- The Washington Times - Wednesday, November 18, 2009

From Greektown to Chinatown, from the Polish Triangle to Little Italy, Chicago has a wealth of ethnic neighborhoods to explore.

Chicago is known as a city of neighborhoods, and Patricia Sullivan, manager of the city’s Chicago Neighborhood Tours program, says visitors need to leave the tourist-heavy Loop and Michigan Avenue areas to see the different ethnic and cultural corners of the city.

“They’re distinct, and they’re beautiful,” Miss Sullivan says. “The architecture is different, as are the restaurants and the stores. It’s really a melting pot.”

By no means an exhaustive list, here are highlights of some of Chicago’s ethnic neighborhoods:

• Chinatown: Visitors to this neighborhood on Chicago’s near South Side will be greeted by the large red-and-green Chinatown Gate on Wentworth Avenue and Cermak Road. Explore Chinese tea shops, herbalists and blocks of stores selling Chinese slippers and robes, trinkets and bamboo plants. Restaurants range from nicer sit-down eateries to small takeout establishments. The neighborhood is home to the annual Chinese Lunar New Year parade with marching bands and floats. The community also hosts a summer concert series that includes traditional Chinese music in Chinatown Square along with a Chinatown summer fair each July. For more information,visit www.chicagochina town.org.

• Greektown: It’s clear you’ve reached Greektown when you read the signage on the local Walgreens drugstore - it’s written in Greek. Greektown stretches along Halsted Street from Van Buren Street north to Washington Street in the city’s West Loop neighborhood. Fancier restaurants with names like Pegasus, Parthenon and Santorini serve saganaki (fried cheese) and spanakopita (spinach pie). They sit alongside bakeries, candle shops and corner fast-food eateries offering takeout gyros. The cultural center is the National Hellenic Museum, where visitors can see folk-art and textile exhibits. The museum also boasts an oral-history center where listeners wearing headsets can listen as Greek immigrants tell their stories. Each August, the neighborhood hosts a Taste of Greece festival. For more information, visit www.greektownchicago. org or www.nationalhellenic museum.org.

• Little Italy: Chicago’s Italian community is centered along Taylor Street on the city’s near West Side, bordered by the campus of the University of Illinois at Chicago. Fancy Italian restaurants that serve pasta and steaks line Taylor Street alongside takeout pizza and sandwich eateries. Among them are the red awnings of Al’s Italian Beef, where you can get beef sandwiches with peppers and cheese. In the summer, lines form outside Mario’s Italian Lemonade for frosty to-go Italian ices. The neighborhood also is home to the National Italian American Sports Hall of Fame (www.niashf.org), where you can see boxer Rocky Marciano’s 1952 championship belt and Mario Andretti’s race car.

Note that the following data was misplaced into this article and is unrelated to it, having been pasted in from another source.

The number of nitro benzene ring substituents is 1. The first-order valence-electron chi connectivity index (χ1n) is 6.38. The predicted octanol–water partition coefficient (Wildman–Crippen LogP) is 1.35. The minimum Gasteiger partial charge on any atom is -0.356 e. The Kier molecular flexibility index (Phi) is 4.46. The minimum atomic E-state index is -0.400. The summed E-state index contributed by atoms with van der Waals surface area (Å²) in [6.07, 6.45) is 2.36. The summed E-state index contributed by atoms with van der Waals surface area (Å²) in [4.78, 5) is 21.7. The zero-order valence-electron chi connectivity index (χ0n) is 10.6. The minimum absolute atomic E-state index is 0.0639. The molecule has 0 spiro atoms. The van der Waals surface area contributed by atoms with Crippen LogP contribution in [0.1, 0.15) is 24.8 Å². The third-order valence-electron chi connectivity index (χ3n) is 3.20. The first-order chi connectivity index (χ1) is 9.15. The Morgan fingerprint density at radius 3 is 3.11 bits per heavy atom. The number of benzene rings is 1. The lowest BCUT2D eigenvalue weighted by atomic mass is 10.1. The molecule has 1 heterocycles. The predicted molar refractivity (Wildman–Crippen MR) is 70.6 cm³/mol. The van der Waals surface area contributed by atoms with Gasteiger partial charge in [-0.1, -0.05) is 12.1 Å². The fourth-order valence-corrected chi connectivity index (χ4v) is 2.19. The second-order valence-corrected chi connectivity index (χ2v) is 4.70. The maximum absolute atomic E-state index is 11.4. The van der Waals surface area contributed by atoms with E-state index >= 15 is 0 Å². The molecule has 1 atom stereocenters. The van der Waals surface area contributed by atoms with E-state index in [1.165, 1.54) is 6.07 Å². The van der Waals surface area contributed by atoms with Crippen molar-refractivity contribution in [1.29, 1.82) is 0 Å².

• Mexican: Those wanting to capture Mexican culture can tour the Pilsen and Little Village neighborhoods on Chicago’s near south and west sides. In Pilsen, start on Halsted and 18th streets and walk west to Ashland Avenue. Carlos Tortolero, president and founder of the neighborhood’s National Museum of Mexican Art, says visitors will find affordable taquerias, art galleries, churches and shops selling religious goods. For restaurants, try La Cebollita for sopes (dough patties with various toppings) or Taqueria El Milagro. In Little Village, an arch welcomes visitors with the words “Bienvenidos a La Villita” at 26th Street and Albany Avenue. Walk west along 26th Street, and the area stretches for more than a mile. The neighborhood has more than 70 Mexican restaurants along with candy stores, bakeries and shops selling Mexican-style dresses, boots, hats and belts. For more in- formation, visit www.lavillita chamber.org/ or www.national museumofmexicanart.org/.

• Polish: There are several Polish areas in Chicago and the suburbs, but the main neighborhoods are along Milwaukee Avenue. Start at the Polish Triangle - the intersection of Milwaukee Avenue, Division Street and Damen Avenue. At the beginning of the last century, this neighborhood was crowded with Polish immigrants and businesses, says Jan Lorys, director of the Polish Museum of America. The museum is a few blocks southeast on Milwaukee Avenue, where visitors can see Polish folk costumes and crafts, among other exhibits. A good place to get a meal nearby? Podhalanka on Division Street is a small kitchen serving Polish food. For more information, visit www.polish museumofamerica.org/.

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